Moving beyond a focus on infrastructure and access, the most comprehensive data on how individuals in Kuwait actually use digital services and technologies comes from the Mohammed Bin Rashid School of Government in Dubai, which issues the yearly Arab Social Media report. While mainly concentrating on social media, its 2017 report provides some interesting insights about Kuwait. To begin with, it supports the WEF’s findings about mobile penetration rates, estimating Kuwait to have reached approximately 260%, or an average of 2.6 phone subscriptions per person. Among all Arab countries, Kuwait is fifth in Facebook penetration and contains the largest number of users over the age of 30 (57%), as well as the highest number of female users among the GCC at just under 30%. Although declining steadily since 2012, it ranks second after Bahrain with the highest Twitter penetration rates and is first for the number of active Twitter users, producing an average of 4.2 tweets per day. Despite its small size of just over 4 million residents, it hosts the fifth largest Arab Twitter population in total numbers, as well as in the number of tweets generated. On Twitter, the gender imbalance is similar to Facebook, at 33% female, which is slightly above the region’s average. Arabic still dominates the Kuwaiti ‘Twittersphere’ but use of the language on Facebook continues to decline. The report also measures usage of Instagram and LinkedIn, for neither of which Kuwait demonstrates anything of note, other than hosting the most ‘mature’ LinkedIn users at 51% over 35 years old. Not surprisingly, the report finds that all of these social media platforms are overwhelmingly accessed in Kuwait using mobile phones.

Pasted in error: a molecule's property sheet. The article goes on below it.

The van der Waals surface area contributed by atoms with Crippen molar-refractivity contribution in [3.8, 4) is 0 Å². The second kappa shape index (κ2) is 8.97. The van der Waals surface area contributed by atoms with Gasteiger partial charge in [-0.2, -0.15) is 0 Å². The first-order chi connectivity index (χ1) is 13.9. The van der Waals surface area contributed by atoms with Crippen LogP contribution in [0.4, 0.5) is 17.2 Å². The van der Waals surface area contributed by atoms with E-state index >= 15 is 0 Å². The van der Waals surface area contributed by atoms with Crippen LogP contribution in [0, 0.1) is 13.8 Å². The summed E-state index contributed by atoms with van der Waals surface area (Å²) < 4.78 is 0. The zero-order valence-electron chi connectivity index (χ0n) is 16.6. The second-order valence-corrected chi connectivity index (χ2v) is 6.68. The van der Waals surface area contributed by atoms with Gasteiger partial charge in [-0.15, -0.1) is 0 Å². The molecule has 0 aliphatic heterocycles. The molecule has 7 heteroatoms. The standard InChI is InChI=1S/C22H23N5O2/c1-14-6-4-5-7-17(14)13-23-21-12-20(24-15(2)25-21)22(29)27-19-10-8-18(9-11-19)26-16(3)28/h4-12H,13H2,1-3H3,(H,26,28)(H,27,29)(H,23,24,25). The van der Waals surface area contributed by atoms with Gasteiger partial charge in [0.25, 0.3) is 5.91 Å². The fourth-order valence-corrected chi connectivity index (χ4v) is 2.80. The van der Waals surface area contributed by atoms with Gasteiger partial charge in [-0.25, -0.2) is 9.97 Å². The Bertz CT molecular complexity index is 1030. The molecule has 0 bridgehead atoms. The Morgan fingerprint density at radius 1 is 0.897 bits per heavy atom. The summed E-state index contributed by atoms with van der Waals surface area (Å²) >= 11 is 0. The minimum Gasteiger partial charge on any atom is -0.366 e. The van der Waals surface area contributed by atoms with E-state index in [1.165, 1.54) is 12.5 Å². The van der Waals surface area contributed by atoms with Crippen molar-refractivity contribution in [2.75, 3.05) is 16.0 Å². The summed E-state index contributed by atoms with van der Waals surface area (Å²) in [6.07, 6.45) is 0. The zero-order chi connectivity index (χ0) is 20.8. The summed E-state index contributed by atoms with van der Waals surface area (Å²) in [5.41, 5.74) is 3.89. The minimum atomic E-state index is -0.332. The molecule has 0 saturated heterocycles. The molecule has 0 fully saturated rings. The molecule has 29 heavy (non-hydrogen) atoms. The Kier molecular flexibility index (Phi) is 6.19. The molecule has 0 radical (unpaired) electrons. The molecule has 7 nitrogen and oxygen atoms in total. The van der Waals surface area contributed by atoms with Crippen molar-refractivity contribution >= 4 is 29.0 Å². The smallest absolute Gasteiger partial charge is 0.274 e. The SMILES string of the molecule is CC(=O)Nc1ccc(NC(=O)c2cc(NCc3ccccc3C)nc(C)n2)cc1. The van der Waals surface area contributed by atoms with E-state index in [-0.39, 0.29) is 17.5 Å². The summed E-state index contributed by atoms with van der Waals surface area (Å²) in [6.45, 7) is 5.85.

When compared against the other GCC countries, it is clear that Kuwait is consistently overshadowed by the UAE, Qatar and Bahrain on most measures, with Twitter being the only exception in terms of platforms. Taken together with what is known about its relatively low performance in infrastructure achievements, this perhaps suggests that the country’s political liberalisation, high GDP per capita and other social advantages have not yet translated into the kind of leading digital ecosystem that will be necessary for the country to achieve its ambitious development plans.
This work will be developed into an article for the Middle East Centre’s Papers series in January 2019, which will explore Kuwait’s digital ecosystem in more detail and outline a series of recommendations in the areas of data availability, governance, educational reform and innovation incubation. Taken together, such improvements could go a long way toward helping the country migrate its economic survival away from oil tankers and over to tablets.